The Australian and New Zealand Photobook of the Year 2016 will tour nationally in 2017… Visit the Photobook of the Year website for details.
Dr Doug Spowart
TEXT: ©2017 Doug Spowart
PHOTOs: ©2017 Doug Spowart (unless indicated otherwise)
The awards were open to unpublished, self-published or trade published photo books by Australian citizens and residents. The Australian Photobook of the Year Awards celebrates excellence and innovation in photobook creation and also showcases the work of Australian photographers to a growing local and international audience.
THE ANNOUNCEMENT OF THE WINNER
A group of around 70 photobook makers, collectors, commentators and others interested in the discipline attended a presentation of the finalist books and the announcement of the overall winner at Magic Johnston in Melbourne on February 17, 2017. Brief speeches were presented by UNLESS YOU WILL’s founder Heidi Romano and MomentoPro’s Libby Jeffery were followed by the announcement of Katrin Koenning & Sarker Protick’s Astres Noirs as the winner. The Commended awards were also announced and attendees were able to experience the finalist’s books first-hand.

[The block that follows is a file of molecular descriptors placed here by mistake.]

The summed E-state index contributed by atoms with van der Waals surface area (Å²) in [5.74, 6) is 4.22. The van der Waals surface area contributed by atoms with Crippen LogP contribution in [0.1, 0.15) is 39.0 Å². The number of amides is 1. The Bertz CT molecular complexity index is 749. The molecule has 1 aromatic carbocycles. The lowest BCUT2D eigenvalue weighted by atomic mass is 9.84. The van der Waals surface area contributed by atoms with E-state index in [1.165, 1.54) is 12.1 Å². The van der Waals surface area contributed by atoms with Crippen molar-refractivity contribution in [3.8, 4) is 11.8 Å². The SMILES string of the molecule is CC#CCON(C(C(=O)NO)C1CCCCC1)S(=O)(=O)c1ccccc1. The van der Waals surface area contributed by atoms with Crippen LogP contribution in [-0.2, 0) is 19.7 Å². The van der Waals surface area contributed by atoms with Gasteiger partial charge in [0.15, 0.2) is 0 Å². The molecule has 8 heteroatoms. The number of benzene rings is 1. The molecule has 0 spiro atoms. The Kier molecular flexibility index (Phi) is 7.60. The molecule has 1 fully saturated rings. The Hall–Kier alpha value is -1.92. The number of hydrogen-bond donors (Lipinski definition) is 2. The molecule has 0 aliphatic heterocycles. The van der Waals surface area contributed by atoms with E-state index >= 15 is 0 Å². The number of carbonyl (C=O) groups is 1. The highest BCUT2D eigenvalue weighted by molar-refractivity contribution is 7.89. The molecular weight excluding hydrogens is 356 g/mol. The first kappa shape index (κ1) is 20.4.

THE WINNER: Astres Noirs by Katrin Koenning & Sarker Protick & Chose Commune
THE 2016 APOTY FINALISTS
- Astres Noirs by Katrin Koenning & Sarker Protick & Chose Commune Winner
- Elsewhere by Fuad Osmancevic Commended
- J.W. by Clare Steele Commended
- Memorandum by Ana Paula Estrada Commended
- Some Want Quietly by Drew Pettifer & M.33 Commended
- Surface Phenomena by Bartolomeo Celestino & Perimeter Editions Commended
- Bird by Gary Heery
- Courts 02 by Ward Roberts & Editions
- Elemental by Rohan Hutchinson